The security of European citizens: What role for e-evidence?
Nowadays, the success of criminal investigations is increasingly reliant on the ability of law enforcement to obtain electronic evidence.
This shift to the digital space is posing complex challenges due to the international character and lack of borders in the digital world. There is a strong need for an effective mechanism. However, the legal framework has been lagging behind, relying on tools that are not designed to deal with the large volume of cross-border requests.
To address this problem, in April 2018, the European Commission has put forward a legislative proposal introducing an EU-wide framework that enables law enforcement pursuing criminal investigation in one Member State to obtain evidence directly from a service provider located in a different Member State.
Currently, stakeholders in the Council and European Parliament are debating the proposed legislation and its potential to meet the needs of law enforcement as well as the requisite procedural safeguards to ensure adequate legal protection for suspects and other users in the European Union. The Commission’s proposal also sets the ground for a possible EU-US agreement governing access to the electronic evidence in a global world. Recently, the EU Member States have reiterated their request to the European Commission for a mandate to begin the negotiations with the U.S., demonstrating the urgency of the need for such an agreement.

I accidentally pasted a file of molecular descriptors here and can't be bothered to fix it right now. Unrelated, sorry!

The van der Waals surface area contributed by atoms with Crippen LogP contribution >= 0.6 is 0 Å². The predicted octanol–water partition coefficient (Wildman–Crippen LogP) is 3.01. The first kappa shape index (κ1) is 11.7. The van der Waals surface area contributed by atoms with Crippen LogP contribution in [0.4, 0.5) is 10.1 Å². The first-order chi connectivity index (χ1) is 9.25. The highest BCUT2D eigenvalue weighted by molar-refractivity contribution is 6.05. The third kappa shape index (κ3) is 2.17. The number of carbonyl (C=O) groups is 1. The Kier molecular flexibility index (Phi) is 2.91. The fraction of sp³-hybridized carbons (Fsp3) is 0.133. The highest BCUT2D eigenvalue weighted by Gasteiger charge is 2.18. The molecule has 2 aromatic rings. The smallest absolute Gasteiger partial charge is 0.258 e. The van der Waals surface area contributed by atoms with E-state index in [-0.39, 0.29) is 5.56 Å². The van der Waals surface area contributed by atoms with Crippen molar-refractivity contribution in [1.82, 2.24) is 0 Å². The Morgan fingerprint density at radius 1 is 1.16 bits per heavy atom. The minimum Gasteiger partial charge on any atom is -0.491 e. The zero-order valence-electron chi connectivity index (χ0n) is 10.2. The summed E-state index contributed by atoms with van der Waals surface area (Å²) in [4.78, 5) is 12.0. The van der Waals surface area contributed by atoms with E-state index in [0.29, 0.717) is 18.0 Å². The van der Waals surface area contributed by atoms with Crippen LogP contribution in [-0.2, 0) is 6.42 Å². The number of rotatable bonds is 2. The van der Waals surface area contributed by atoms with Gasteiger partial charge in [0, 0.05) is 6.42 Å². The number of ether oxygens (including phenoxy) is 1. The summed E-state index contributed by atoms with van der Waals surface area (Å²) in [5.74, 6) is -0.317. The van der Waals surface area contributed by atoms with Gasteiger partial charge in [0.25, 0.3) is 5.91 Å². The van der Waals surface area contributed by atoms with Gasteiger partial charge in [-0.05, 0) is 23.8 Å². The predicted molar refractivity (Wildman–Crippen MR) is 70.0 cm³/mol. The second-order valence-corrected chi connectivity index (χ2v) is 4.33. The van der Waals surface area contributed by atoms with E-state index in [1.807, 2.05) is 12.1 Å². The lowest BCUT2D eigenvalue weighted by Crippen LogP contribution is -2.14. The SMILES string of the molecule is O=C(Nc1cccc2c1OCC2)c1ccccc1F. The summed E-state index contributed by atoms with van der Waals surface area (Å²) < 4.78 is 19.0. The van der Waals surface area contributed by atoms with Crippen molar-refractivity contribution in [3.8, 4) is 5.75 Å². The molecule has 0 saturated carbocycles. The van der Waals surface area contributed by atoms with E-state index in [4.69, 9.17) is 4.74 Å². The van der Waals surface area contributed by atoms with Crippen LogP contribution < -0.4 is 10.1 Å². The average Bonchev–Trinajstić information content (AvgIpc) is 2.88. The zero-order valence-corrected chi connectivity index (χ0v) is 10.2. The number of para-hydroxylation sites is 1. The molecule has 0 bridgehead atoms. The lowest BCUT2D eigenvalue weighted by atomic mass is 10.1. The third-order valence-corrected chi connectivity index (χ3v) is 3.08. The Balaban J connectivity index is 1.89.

EURACTIV invites you to this Stakeholder Debate to discuss possible solutions for the challenges around obtaining evidence in an increasingly digital world.
Questions will include:
- What data exists to support the argument that e-evidence results in more convictions of criminals and terrorists?
- Can e-evidence lead to more government monitoring? How can an appropriate level of monitoring be agreed?
- Should the scope of the proposal be limited to cases of terrorism or serious crime?
- What burdens will be placed upon service providers?
Rue Montoyer 51, 1000 Brussels
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Renate Nikolay, Head of Cabinet to Commissioner Jourová, Responsible for Justice, Consumers and Gender Equality, European Commission
Florin-Razvan Radu, Justice and Home Affairs Counsellor (Criminal Justice, Judicial Cooperation in Criminal Matters), Permanent Representation of Romania to the EU
Iain Mitchell, Chair of the Surveillance Working Group, The Council of Bars and Law Societies of Europe
Theodore Christakis, Professor, Dep. Director, Grenoble Alpes Data Institute, Member of the French Digital Council
John Frank, Vice-President EU Government Affairs, Microsoft
Brian Maguire, Journalist, EURACTIV
17:30 – 18:00 Registration & welcome drink
18:00 – 19:15 Debate
19:15 – 20:30 Networking Reception
+32 (0) 2 788 36 93
EU justice ministers are set to approve a regulation this Friday (7 December) that will require EU-based tech companies to turn over electronic evidence within hours of a court order. The regulation, however, could pose a threat to people’s fundamental rights.